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Re: OT: YAEPT: English low vowels (was briefly: Re: Y/N variants (< OT: English a...

From:Gary Shannon <fiziwig@...>
Date:Thursday, December 13, 2007, 23:40
--- "T. A. McLeay" <conlang@...> wrote:

> Gary Shannon wrote:
> > I'm a native born American and I can't recall ever hearing anybody merge > > PALM/LOT. Both PALM/LOT and LOT/THOUGHT mergers would just sound weird to > my > > Amuriken ears. PALM/THOUGHT on the other hand share the same vowel sound. > > Really? The vowel referred to by the PALM lexical set is also the vowel > in fAther.
That's odd. In my brand of English (born in W. Mich, raised in S. CA) PALM shares a vowel sound with AWful and CALL, certainly not with fAther. <snip>
> (I gather some Americans pronounce "palm" with an /l/, for instance, tho > I don't know if this is done with the vowel in the PALM, THOUGHT or TRAP > lexical sets.)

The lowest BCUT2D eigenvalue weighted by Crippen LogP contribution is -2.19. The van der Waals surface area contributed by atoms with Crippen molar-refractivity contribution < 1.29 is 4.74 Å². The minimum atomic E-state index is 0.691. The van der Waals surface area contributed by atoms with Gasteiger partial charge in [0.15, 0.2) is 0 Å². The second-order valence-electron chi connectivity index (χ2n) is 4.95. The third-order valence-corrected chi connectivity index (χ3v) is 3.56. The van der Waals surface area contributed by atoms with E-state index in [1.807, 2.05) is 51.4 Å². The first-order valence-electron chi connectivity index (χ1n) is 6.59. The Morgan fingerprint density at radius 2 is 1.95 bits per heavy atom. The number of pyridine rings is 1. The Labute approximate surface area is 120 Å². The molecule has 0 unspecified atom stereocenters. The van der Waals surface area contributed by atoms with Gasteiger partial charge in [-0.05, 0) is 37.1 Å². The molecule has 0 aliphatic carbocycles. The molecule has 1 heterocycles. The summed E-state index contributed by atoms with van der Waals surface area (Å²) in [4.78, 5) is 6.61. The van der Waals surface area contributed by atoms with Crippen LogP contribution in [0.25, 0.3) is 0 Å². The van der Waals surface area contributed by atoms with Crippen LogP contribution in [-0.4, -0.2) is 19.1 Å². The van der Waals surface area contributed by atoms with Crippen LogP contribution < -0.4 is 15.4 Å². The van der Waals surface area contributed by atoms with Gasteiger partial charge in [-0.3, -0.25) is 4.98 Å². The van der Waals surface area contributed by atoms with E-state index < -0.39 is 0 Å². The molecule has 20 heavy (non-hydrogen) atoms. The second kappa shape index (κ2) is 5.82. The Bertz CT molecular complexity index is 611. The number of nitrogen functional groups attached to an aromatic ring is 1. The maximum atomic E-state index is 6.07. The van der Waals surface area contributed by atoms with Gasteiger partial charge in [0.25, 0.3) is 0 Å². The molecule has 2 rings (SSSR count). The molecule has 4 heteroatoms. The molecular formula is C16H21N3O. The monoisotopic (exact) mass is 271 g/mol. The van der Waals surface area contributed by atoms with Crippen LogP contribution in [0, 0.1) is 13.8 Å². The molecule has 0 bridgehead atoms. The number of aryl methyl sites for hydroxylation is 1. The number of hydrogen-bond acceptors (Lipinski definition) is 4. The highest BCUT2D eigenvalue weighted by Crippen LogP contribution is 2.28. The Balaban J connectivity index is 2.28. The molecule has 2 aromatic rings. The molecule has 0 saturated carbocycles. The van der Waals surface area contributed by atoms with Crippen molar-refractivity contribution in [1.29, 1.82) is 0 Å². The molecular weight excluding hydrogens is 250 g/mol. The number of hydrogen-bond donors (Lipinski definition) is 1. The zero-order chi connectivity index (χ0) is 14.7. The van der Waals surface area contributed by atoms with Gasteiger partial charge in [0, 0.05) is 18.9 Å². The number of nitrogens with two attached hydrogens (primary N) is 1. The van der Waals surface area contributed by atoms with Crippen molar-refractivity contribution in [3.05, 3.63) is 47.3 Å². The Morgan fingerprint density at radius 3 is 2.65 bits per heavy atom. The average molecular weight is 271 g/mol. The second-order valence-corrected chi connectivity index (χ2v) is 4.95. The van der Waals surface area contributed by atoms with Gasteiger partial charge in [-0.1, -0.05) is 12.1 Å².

Yes, my version of English pronounces the L in PALM.
> Therefore, another (equivalent) way of asking the same question "There's > Americans without the PALM/LOT merger?" is "There's Americans who don't > rhyme 'father' and 'bother'?".
Yes, I rhyme those two.
> I don't mean to second-guess you, it's just that it would be very > strange if [A] PALM merged with [O] THOUGHT but not with [Q] LOT > considering that length is non-phonemic in American English.
If by "length" you mean duration, here's a counter example: Here in rural Oregon the only difference in pronunciation between "pantry" and "pine tree" is that the 'a' vowel in "pantry" is somewhat more prolonged when "pine tree" is meant. Other than duration, the two have identical pronunciation; "pantry" and "paaantry". --gary
> -- > Tristan. >


T. A. McLeay <conlang@...>